It's been a long day and I'm annoyed. Allow me to explain.
News 9 photographer Mark McBride and I took a road trip to the great city of Ada, Oklahoma today to investigate one student's claims of wrongdoing by the university there. I can't go into too many details at this time, only because the story will not air until Thursday night.
It was my first time at East Central University and it was my first time ever to have an escort accompany me on a college campus as we tried to piece together a news story. The lady who tailed us from start to finish was the school's marketing director / public relations guru.
We were trying to find the freshman who made claims and this involved questioning every student who crossed our path. We finally found the residence hall this young man stayed, but the public relations lady who was still following us said we couldn't go in because all doors were locked and she didn't have a key. Just to make sure, I stopped a passing student and he said all the doors were UNLOCKED and we should be able to enter with no problem.
We finally made our way into the dorms and we tracked down the friends of the student we were looking for. They said he had checked himself into a hospital and we could find him there.
Fast forward now to Ada's Valley View Hospital.
I went straight to room number *** and found the young man.
Following a short Q&A session between the two of us, he agreed to go on-camera to explain his side of the story.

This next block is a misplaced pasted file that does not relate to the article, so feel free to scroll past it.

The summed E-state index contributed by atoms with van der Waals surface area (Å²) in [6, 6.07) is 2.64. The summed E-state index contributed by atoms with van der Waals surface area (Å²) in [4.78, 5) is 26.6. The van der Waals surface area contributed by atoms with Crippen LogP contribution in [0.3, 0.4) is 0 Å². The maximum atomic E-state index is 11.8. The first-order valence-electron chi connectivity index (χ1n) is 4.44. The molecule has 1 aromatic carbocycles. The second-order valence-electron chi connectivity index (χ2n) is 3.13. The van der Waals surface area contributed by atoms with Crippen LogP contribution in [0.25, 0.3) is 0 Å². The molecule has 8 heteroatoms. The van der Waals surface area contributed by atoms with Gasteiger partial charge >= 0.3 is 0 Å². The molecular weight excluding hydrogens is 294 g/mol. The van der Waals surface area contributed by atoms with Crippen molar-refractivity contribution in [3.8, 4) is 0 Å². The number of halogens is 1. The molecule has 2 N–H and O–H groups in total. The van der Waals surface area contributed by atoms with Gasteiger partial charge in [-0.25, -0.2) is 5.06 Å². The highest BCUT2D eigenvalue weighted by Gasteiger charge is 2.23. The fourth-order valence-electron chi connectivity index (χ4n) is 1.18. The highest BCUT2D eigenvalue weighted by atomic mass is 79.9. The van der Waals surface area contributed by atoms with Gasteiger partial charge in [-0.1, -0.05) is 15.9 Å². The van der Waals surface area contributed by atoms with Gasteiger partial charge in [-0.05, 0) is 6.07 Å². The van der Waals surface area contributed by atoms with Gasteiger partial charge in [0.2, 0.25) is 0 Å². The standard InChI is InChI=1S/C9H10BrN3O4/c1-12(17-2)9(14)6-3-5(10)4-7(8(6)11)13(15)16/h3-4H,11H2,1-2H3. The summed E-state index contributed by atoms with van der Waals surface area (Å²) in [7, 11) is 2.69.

That's when my frustration with the hospital kicked in. The lady at the front desk said we'd have to wait 25 - 30 minutes for the hospital's P.R. lady to arrive and we'd only be able to bring our cameras into the facility AFTER the patient signed the proper paperwork. This wasn't a good thing to hear at 6:30 p.m., especially when we were trying to get back to Oklahoma City and get our story on the air by 10:00 p.m.
Now, I can't certainly understand the need for a public relations person from the hospital following a news crew around. There's plenty of privacy laws now in place at medical centers and to be honest --- I'd rather have somebody helping us out.
It just annoyed me that we had to wait for over an hour for a 15-minute interview. I was also scolded for just walking into the hospital and going straight to the patient's room without first announcing who I was to the front desk.
By the end of it all, our producer agreed to let us hold the story for Thursday night's newscast. This prevented us from having to speed back to the city and throw the story together.
It's a good one. Be sure to tune in Thursday night at 10:00 and see what all the trouble was for.
Rusty Surette email@example.com